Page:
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Everyday Calculus Reader Question

Reader S. Cho wrote in with the following question:

Hello! I have read your book, Everyday Calculus. It is very interesting and gives me a knowledge for math. I realized that math is all around us. But I have two questions in the book. First, I met the formula “r(V)=k sqrt(P_0 l) over V” in chapter 1. However I couldn’t find this formula in any other books. Could you give me the source of it or a reference book? Second, does P_0 mean the electric power? I’m waiting for your reply. Sincerely yours.


The formula r(V)=k\frac{\sqrt{P_0l}}{V} comes from the combination of the three formulas:

P_0=IV,         R=\rho \frac{l}{\pi r^2},          V=IR.

The first formula relates the voltage (V) and current (I) produced by a power source (P_0). The second is Pouillet’s Law, which relates a power line’s resistance to the flow of electric current R to the power line’s length l and radius r (I’ve assumed the power line is a long cylinder). The constant \rho is called the electrical resistivity. The last formula is Ohm’s Law.

Now, if we solve Ohm’s Law for I and plug that into the first equation we get


Then, using Pouillet’s Law we get

P_0=\frac{V^2(\pi r^2)}{\rho l}.

Solving this for r^2 yields


Taking the square root of both sides and letting k=\sqrt{\rho/\pi} gives


In the first chapter of Everyday Calculus I explain how this equation spelled doom for Thomas Edison. His early power grid operated at a fixed voltage of 110 Volts, which meant that as the length of the power line (l) increased, the power line’s radius (r) got bigger too. To avoid large power lines hanging over pedestrians (clearly a danger for anyone walking underneath them) Edison therefore had to build his power plants very close to his customers. This represented a huge cost, and limited the early usage of electricity. But the same equation also tells us that we can avoid this issue by using much larger voltages, which is what’s done today. These high voltages coming out of the power plants–in some cases nearly 1 million Volts–are reduced to the familiar 120 Volts we see in homes using transformers, which are the result of other neat physical principles (and math) at work.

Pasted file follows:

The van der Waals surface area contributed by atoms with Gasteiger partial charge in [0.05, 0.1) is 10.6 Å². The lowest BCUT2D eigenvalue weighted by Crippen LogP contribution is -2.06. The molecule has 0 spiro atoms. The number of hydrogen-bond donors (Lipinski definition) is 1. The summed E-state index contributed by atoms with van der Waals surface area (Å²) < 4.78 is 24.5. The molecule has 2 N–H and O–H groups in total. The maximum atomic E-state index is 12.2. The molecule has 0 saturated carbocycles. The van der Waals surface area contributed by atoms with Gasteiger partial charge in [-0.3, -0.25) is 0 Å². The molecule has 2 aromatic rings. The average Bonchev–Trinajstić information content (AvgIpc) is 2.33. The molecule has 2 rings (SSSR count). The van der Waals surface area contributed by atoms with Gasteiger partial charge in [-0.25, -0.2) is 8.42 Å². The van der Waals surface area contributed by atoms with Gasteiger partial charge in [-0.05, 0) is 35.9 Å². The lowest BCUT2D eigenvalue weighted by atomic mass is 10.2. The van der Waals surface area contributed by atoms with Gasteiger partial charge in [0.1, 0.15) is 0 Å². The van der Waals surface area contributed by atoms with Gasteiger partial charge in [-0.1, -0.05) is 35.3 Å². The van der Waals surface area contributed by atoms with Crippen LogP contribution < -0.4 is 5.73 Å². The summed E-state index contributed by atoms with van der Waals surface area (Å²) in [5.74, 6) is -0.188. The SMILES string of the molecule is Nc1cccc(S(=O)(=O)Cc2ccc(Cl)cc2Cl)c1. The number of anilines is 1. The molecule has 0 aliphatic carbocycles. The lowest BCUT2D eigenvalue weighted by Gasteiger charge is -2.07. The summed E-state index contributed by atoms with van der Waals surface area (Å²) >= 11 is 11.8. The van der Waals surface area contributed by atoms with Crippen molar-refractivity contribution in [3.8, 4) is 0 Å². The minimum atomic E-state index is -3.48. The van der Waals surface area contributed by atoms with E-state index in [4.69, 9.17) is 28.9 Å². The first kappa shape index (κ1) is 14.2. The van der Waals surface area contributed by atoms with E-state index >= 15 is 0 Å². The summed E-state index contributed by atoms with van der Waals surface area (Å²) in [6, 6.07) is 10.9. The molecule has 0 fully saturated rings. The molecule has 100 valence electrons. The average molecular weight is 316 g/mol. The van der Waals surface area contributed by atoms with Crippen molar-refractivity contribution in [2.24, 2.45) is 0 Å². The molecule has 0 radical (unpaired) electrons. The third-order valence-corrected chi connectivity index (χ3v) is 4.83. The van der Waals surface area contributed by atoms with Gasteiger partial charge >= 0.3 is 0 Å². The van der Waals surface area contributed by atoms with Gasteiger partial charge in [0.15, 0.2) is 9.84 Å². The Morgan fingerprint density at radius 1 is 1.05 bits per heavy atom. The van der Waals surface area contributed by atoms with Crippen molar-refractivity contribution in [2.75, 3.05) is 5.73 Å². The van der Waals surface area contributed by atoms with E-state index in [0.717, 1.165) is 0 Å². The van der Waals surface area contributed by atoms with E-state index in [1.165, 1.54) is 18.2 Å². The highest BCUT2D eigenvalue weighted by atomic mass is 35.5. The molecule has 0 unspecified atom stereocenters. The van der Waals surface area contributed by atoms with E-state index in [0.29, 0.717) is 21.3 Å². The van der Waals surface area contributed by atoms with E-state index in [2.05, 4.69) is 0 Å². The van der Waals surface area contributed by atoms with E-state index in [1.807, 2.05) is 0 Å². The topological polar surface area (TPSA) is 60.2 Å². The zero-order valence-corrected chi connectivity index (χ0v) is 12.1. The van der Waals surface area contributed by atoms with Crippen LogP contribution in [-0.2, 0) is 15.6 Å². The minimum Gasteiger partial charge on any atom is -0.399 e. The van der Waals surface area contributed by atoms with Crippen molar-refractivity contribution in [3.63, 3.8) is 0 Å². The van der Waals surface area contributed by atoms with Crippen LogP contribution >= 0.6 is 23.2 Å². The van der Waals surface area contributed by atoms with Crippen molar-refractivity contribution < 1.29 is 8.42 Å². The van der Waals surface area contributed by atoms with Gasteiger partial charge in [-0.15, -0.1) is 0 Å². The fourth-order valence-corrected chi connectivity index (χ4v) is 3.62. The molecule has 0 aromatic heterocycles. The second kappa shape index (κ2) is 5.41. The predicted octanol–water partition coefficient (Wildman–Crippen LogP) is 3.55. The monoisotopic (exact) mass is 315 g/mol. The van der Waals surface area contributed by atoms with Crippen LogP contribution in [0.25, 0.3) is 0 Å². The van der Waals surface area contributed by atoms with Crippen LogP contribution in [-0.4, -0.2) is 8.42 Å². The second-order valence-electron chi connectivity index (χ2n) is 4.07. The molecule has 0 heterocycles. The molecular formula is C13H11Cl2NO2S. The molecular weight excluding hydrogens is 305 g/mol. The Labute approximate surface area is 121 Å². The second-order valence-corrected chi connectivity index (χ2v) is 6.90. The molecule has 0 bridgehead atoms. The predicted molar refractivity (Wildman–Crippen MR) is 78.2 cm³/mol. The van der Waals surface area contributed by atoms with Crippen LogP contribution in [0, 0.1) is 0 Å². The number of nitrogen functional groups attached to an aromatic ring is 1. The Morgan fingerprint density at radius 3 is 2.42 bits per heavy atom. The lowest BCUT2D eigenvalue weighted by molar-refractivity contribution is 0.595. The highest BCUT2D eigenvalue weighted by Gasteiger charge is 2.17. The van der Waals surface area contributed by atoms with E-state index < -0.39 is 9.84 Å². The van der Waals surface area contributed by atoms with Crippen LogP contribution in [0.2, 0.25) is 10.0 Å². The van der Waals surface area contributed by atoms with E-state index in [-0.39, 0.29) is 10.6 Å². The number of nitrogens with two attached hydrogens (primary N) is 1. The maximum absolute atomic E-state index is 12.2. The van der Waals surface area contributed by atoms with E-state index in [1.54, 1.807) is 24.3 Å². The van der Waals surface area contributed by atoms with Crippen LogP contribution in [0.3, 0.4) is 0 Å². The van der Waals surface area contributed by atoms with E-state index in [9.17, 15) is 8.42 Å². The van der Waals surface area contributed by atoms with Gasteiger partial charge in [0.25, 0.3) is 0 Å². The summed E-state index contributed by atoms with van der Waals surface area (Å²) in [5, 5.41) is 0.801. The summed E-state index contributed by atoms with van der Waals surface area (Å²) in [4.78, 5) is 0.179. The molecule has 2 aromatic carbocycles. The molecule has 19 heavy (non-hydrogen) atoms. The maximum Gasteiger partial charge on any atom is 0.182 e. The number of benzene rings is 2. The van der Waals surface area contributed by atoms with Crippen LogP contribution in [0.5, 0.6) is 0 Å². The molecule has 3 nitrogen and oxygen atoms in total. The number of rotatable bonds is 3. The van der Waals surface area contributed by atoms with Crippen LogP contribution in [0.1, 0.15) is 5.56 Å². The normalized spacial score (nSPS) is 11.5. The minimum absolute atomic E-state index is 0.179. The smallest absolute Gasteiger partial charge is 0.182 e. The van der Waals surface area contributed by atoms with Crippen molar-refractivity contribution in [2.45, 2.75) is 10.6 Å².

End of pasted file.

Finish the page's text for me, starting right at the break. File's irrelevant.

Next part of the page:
Interactive Math: How Trigonometry Can Help You Get Better Sleep

Math is everywhere, even in your dreams! Okay, maybe not literally, but there is some truth to the statement.

During sleep our bodies cycle between different sleep stages, with one full cycle lasting on average 90 minutes. This periodic phenomena can be described by trigonometric functions. In my newest addition to the Interactive Math page I discuss the cosine function that describes a typical sleep cycle, and how you can personalize it to help you get better sleep. Check it out: Sleep Cycle Cosine Model.


Interactive Math: Calculus of Coffee Cooling and Secant Lines to Tangent Lines

New Additions to the Interactive Math Page

I’ve added two new links to the Interactive Math page:


  • Secant lines to tangent lines. Learn how secant lines (lines through two points on a graph) are used to introduce the derivative in calculus. You’ll get to interact with a graph and see how a tangent line (whose slope is the derivative) emerges by making the two points a secant line passes through closer together.



Both additions are related to content from my book, Everyday Calculus. Visit the Interactive Math page to find out more.

If Godzilla Were Real, How Much Would He Eat?

(This post originally appeared in Huffington Post’s Entertainment section.)

The newest Godzilla is quite the beast. According to the official source, Legendary pictures, Godzilla is 355 feet tall. That’s about the height of a 40-story building! It’s also the tallest Godzilla yet (according to Wikizilla; yes, there are such sites). So, how much does such an animal need to eat to survive? Let’s do the math to find out.

To answer the question we’ll use Kleiber’s Law: an animal’s basal calorie requirement E (the least amount of calories needed to be eaten in a day to sustain life for a minimally active organism) is related to its mass M (in kilograms) by the equation


We need Godzilla’s mass. There’s no scale I know of that we could use, and I wouldn’t be comfortable asking him directly. Maybe that’s why Popular Mechanics took the easy way out and asked scientists to estimate some of Godzilla’s features. The consensus on his mass: about 160,000 tons, or about as heavy as a cruise ship!

Okay, back to the calculation. Godzilla’s mass in kilograms is 160,000,000 kg, making his daily calorie requirement roughly…

1 million calories!

Maybe this explains why he’s always eating everything in sight!


(And also why Hollywood — and the original creator of Godzilla — made him eat nuclear energy for food.)

Truth be told, I’m not sure how applicable Kleiber’s Law is to Godzilla. It does, however, accurately describe the relationship of mass to energy requirements for everything from cells to elephants. That’s a pretty amazing feat for just one equation. And, aside from the absurdly large appetite Godzilla has, it’s the one other thing I hope you’ll take away from this article.